Each day, you face a variety of risks–risks to your life, your health, and your property. Although you can’t eliminate many of these risks, you can take steps to guard against resulting financial losses. That’s where insurance comes in. If your coverage is sufficient, insurance can provide financial security to you and your loved ones. Many types of insurance coverage are available–here’s a brief overview of what’s out there.
Life insurance provides funds for your surviving loved ones when you die. Your family can use the proceeds to meet a variety of goals. For example, they can use them to replace income lost as a result of your death, to meet periodic expenses, to pay debts you’ve left behind, to help with college tuition and retirement, and to pay for your final expenses and estate taxes. The proceeds are typically paid as a lump sum but may also be paid in installments.
You can obtain life insurance coverage through work, through another organization (e.g., a club or association to which you belong that sponsors a group policy), or by purchasing an individual policy directly from an insurance company. The two basic types of life insurance are term life and permanent (cash value) life. Term life provides life insurance coverage for a specified period of time, while permanent insurance provides protection for your entire life.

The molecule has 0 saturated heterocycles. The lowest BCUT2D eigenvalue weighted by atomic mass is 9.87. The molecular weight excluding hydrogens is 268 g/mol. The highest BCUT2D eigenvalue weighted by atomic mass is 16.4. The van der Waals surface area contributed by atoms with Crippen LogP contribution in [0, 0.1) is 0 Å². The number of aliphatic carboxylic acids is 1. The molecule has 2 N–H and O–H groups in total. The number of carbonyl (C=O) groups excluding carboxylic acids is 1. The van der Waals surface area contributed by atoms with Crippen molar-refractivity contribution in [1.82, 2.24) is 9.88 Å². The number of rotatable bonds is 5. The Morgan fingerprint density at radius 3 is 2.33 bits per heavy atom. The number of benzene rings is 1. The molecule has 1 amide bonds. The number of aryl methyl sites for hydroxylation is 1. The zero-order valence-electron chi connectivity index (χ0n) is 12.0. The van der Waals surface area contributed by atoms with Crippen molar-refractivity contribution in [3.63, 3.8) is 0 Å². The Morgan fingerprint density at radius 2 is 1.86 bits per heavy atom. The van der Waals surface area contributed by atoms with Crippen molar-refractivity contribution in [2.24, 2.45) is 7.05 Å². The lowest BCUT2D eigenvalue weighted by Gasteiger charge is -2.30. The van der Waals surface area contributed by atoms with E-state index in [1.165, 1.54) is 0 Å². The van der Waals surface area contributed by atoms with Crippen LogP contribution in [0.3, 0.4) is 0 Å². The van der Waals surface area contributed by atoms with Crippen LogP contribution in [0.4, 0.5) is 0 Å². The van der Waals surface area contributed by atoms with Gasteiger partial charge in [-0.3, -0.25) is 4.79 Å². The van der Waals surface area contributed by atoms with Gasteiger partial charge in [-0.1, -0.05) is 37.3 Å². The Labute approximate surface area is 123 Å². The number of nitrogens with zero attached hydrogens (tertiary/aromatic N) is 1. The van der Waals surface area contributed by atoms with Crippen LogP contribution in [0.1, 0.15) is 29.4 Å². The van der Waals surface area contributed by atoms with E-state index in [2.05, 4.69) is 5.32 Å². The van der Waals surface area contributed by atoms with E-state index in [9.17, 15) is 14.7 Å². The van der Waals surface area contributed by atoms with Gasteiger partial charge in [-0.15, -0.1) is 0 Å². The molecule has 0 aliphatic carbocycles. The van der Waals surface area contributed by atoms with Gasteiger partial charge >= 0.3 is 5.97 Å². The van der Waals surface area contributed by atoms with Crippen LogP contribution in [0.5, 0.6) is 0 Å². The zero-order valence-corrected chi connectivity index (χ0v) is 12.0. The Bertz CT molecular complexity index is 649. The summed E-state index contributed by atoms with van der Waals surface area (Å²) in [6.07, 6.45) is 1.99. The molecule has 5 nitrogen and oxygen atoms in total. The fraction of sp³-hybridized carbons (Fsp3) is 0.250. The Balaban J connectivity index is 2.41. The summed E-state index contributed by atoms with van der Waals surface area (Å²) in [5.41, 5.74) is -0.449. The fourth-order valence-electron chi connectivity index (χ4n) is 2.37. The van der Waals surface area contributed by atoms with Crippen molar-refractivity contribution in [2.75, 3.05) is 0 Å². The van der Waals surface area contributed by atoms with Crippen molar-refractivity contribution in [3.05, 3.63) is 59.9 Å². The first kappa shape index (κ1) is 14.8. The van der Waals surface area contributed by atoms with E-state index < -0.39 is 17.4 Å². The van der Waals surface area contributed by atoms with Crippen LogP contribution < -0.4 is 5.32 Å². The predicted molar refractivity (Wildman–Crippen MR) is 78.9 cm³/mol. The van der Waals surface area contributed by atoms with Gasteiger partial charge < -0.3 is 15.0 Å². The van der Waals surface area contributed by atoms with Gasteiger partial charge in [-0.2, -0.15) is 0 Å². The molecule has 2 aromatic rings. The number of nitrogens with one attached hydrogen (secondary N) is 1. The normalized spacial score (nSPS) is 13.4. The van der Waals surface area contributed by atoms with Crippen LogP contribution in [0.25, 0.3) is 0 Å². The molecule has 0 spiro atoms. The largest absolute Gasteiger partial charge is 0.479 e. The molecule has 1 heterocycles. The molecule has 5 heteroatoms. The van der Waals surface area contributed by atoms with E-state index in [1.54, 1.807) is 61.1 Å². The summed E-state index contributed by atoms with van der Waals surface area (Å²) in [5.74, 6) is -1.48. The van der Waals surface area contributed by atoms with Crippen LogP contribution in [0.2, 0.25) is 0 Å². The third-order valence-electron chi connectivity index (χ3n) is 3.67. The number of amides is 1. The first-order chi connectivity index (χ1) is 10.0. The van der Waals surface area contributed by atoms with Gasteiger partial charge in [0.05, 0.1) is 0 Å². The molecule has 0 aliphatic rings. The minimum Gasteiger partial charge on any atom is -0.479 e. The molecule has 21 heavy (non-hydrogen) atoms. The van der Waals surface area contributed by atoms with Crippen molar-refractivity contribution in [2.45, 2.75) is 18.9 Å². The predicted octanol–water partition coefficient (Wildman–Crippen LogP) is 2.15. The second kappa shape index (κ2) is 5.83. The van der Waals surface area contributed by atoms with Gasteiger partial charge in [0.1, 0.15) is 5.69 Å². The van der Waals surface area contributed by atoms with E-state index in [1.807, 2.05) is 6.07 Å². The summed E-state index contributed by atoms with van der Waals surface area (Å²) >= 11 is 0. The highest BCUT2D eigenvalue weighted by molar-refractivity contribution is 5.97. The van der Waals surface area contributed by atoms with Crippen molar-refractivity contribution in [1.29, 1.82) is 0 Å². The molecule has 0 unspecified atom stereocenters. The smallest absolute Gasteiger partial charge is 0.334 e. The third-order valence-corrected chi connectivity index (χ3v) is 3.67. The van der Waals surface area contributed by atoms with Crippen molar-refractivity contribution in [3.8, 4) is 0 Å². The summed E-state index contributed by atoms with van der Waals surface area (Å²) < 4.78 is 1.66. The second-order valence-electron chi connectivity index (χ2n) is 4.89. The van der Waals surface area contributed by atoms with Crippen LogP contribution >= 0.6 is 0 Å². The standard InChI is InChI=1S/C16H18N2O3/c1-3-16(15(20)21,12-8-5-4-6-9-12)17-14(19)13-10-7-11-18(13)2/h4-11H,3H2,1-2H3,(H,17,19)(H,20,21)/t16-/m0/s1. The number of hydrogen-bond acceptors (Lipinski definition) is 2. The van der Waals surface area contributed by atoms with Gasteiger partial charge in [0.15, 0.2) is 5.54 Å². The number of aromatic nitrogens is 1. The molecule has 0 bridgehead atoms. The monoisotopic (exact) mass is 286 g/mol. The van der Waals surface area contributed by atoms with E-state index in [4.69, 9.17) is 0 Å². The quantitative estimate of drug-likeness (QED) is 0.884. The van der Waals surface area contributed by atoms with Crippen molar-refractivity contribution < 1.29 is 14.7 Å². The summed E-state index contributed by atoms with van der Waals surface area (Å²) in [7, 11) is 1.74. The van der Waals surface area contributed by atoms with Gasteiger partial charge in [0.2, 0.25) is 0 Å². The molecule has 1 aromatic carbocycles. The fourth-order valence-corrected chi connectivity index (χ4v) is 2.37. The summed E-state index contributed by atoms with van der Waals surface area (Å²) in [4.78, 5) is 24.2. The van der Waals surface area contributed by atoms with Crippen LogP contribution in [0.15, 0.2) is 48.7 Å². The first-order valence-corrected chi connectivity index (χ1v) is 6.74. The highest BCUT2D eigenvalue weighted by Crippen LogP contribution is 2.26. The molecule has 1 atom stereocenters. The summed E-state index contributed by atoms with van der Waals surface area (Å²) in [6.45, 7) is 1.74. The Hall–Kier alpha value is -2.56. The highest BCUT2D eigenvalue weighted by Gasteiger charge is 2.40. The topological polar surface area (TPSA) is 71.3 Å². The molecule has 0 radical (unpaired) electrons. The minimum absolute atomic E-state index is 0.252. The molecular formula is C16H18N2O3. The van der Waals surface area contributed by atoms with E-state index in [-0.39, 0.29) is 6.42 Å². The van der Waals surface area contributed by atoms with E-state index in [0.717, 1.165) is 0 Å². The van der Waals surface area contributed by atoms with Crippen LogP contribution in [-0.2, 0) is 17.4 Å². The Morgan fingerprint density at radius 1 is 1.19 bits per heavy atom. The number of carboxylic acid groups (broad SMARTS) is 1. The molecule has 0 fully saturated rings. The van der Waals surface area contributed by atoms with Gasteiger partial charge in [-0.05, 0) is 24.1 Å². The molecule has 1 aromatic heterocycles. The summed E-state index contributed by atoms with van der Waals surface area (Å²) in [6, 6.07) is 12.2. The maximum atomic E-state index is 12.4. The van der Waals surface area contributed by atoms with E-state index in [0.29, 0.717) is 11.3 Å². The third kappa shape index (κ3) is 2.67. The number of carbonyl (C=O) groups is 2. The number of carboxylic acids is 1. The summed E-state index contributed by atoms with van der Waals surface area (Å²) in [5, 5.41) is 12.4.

Health insurance can safeguard your assets from the high costs of health care. Most people lack the financial resources needed to pay medical expenses associated with a health crisis (e.g., life-threatening illness or significant injury). In addition, the costs of physical exams, prescription drugs, hospital stays, pregnancy, and routine medical conditions can add up and cause you to suffer financial hardship if you must pay for them entirely on your own.
Health insurance pays for all or a portion of specified medical costs. The cost and range of protection that your health insurance provides will depend on your insurance company and the particular policy you purchase. You may be able to obtain health insurance coverage through your employer; through an association, club, or other organization; or on your own by purchasing a policy directly from an insurance company.